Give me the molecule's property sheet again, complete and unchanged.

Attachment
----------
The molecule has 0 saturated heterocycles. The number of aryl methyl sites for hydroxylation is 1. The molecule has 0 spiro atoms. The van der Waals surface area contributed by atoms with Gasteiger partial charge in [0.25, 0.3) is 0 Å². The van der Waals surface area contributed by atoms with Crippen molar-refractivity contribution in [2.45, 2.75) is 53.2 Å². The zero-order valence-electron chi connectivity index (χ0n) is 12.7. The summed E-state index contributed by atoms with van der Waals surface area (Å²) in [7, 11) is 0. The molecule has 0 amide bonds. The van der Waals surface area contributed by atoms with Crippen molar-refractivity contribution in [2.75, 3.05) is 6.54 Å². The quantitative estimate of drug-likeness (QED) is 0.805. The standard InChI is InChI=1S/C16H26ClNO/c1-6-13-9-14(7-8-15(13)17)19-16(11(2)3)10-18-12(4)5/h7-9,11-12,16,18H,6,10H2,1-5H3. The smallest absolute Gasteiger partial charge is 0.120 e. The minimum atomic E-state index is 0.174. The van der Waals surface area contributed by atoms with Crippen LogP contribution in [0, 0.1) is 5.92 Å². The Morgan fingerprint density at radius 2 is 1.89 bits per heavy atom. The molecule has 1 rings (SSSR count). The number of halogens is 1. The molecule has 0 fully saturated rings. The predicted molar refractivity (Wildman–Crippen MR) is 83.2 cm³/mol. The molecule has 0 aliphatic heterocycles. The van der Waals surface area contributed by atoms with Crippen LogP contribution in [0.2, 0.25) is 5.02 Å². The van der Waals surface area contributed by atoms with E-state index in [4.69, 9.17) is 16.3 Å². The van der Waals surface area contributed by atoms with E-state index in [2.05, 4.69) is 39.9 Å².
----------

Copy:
The molecule has 0 saturated heterocycles. The number of aryl methyl sites for hydroxylation is 1. The molecule has 0 spiro atoms. The van der Waals surface area contributed by atoms with Gasteiger partial charge in [0.25, 0.3) is 0 Å². The van der Waals surface area contributed by atoms with Crippen molar-refractivity contribution in [2.45, 2.75) is 53.2 Å². The zero-order valence-electron chi connectivity index (χ0n) is 12.7. The summed E-state index contributed by atoms with van der Waals surface area (Å²) in [7, 11) is 0. The molecule has 0 amide bonds. The van der Waals surface area contributed by atoms with Crippen molar-refractivity contribution in [2.75, 3.05) is 6.54 Å². The quantitative estimate of drug-likeness (QED) is 0.805. The standard InChI is InChI=1S/C16H26ClNO/c1-6-13-9-14(7-8-15(13)17)19-16(11(2)3)10-18-12(4)5/h7-9,11-12,16,18H,6,10H2,1-5H3. The smallest absolute Gasteiger partial charge is 0.120 e. The minimum atomic E-state index is 0.174. The van der Waals surface area contributed by atoms with Crippen LogP contribution in [0, 0.1) is 5.92 Å². The Morgan fingerprint density at radius 2 is 1.89 bits per heavy atom. The molecule has 1 rings (SSSR count). The number of halogens is 1. The molecule has 0 fully saturated rings. The predicted molar refractivity (Wildman–Crippen MR) is 83.2 cm³/mol. The molecule has 0 aliphatic heterocycles. The van der Waals surface area contributed by atoms with Crippen LogP contribution in [0.2, 0.25) is 5.02 Å². The van der Waals surface area contributed by atoms with E-state index in [4.69, 9.17) is 16.3 Å². The van der Waals surface area contributed by atoms with E-state index in [2.05, 4.69) is 39.9 Å².